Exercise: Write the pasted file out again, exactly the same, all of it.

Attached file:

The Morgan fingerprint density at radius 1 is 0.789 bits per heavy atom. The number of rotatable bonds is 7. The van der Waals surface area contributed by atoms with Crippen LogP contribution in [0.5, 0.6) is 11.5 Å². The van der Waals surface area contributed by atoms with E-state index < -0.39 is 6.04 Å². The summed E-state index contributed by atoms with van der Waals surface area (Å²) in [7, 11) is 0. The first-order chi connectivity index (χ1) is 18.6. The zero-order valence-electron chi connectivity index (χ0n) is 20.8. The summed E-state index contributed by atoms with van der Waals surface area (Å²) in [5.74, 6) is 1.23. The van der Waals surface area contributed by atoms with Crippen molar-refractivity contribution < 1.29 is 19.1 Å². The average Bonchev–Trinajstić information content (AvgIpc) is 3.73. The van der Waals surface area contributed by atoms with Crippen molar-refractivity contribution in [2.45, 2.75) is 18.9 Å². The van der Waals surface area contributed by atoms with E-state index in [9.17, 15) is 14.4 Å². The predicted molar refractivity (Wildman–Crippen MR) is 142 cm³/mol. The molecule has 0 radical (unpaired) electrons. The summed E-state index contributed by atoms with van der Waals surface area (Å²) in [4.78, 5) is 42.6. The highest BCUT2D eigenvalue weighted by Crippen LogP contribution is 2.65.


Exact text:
The Morgan fingerprint density at radius 1 is 0.789 bits per heavy atom. The number of rotatable bonds is 7. The van der Waals surface area contributed by atoms with Crippen LogP contribution in [0.5, 0.6) is 11.5 Å². The van der Waals surface area contributed by atoms with E-state index < -0.39 is 6.04 Å². The summed E-state index contributed by atoms with van der Waals surface area (Å²) in [7, 11) is 0. The first-order chi connectivity index (χ1) is 18.6. The zero-order valence-electron chi connectivity index (χ0n) is 20.8. The summed E-state index contributed by atoms with van der Waals surface area (Å²) in [5.74, 6) is 1.23. The van der Waals surface area contributed by atoms with Crippen molar-refractivity contribution < 1.29 is 19.1 Å². The average Bonchev–Trinajstić information content (AvgIpc) is 3.73. The van der Waals surface area contributed by atoms with Crippen molar-refractivity contribution in [2.45, 2.75) is 18.9 Å². The van der Waals surface area contributed by atoms with E-state index in [9.17, 15) is 14.4 Å². The predicted molar refractivity (Wildman–Crippen MR) is 142 cm³/mol. The molecule has 0 radical (unpaired) electrons. The summed E-state index contributed by atoms with van der Waals surface area (Å²) in [4.78, 5) is 42.6. The highest BCUT2D eigenvalue weighted by Crippen LogP contribution is 2.65.